An Oral and Documentary History of the Darfur Genocide presents the harrowing accounts of survivors and includes a collection of official documents delineating the international community's reaction to the Darfur crisis. In volume one, the survivors relate their experiences prior to, during, and following the genocidal events. Volume two is comprised of documents issued by the United States, the United Nations, and the ICC, each of which presents critical insights into how the international community has viewed and responded to the atrocities. The two-volume set is an invaluable record of the first genocidal act perpetrated in the 21st century.
This volume investigates the objectives, activities and a decade of success and failure by Islamist military officers and civilians to create the first Islamic government in Africa after the coup d'état by Brigadier Omar Hasan Ahmad al-Bashir
After the September 11, 2001, terrorist attacks on the World Trade Center and the Pentagon, a stunned public asked: How could this happen? Why did the attackers do what they did? What did they hope to accomplish? This wasn't the first battle in a conflict that has included bombings of U.S. embassies and planes, the Iran hostage crisis, and kidnappings or shootings of American citizens. This unique volume sets out to answer these questions using the unfiltered words of the terrorists themselves. Over many decades, radical forces in the Middle East have changed and evolved, yet their basic outlook and anti-Western views have remained remarkably consistent. Barry Rubin and Judith Colp Rubin have assembled nearly one hundred key documents, charting the evolution of radical Middle East movements, their anti-Americanism, and Western policy response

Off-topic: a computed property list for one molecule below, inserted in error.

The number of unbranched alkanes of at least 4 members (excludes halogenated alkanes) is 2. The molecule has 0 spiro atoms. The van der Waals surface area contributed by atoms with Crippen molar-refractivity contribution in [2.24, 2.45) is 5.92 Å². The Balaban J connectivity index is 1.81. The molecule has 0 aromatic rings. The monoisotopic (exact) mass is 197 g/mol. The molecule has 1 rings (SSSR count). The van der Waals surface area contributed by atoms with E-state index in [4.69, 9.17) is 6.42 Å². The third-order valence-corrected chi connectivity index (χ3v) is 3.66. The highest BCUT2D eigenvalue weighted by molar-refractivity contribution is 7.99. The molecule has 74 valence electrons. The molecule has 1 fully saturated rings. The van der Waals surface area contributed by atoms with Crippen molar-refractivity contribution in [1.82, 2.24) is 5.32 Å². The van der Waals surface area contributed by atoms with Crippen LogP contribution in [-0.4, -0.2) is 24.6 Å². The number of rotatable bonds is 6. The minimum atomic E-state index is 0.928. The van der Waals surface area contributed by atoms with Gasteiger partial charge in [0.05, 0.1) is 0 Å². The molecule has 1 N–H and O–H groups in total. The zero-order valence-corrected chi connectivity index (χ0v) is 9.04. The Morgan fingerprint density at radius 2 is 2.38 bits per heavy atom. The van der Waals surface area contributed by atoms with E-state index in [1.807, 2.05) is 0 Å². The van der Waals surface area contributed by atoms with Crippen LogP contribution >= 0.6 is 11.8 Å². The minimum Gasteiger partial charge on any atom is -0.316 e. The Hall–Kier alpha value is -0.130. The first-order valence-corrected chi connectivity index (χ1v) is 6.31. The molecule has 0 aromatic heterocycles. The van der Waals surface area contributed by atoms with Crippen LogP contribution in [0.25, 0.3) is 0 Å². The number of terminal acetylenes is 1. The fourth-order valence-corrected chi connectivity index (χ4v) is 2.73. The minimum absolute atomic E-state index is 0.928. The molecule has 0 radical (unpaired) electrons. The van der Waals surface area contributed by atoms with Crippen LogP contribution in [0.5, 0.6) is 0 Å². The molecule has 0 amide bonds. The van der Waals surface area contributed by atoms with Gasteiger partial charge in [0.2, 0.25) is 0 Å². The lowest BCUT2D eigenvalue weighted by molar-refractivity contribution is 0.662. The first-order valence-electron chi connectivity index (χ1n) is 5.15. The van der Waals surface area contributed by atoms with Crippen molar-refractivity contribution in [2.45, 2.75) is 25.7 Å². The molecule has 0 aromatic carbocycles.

There are vast swathes of people in economic migration across the Gulf states today. In total, Saudi Arabia, Kuwait, Bahrain, United Arab Emirates, Oman and Qatar form the largest destination for labor migration in the global South. This book studies the impact of this mass migration, and its effect on citizenship and workers' rights. Transit States considers how the transitory labor power these workers provide creates an extraordinary development boom that impacts neighboring countries. The majority of the working population is therefore composed of migrant workers with no citizenship rights. The Gulf takes a central place in growing debates around migration and labor in the global economy. Transit States confronts the precarious working conditions of migrants, in an accessible, yet in-depth manner.
Drawing on Hanafi legal texts from Ottoman Syria between the 17th and early 19th centuries, this book examines how jurists balanced the rights and obligations of tenants and landlords on state and waqf lands, contributing in the process to the dynamism of the law and the adaptability and longevity of the Ottoman land system.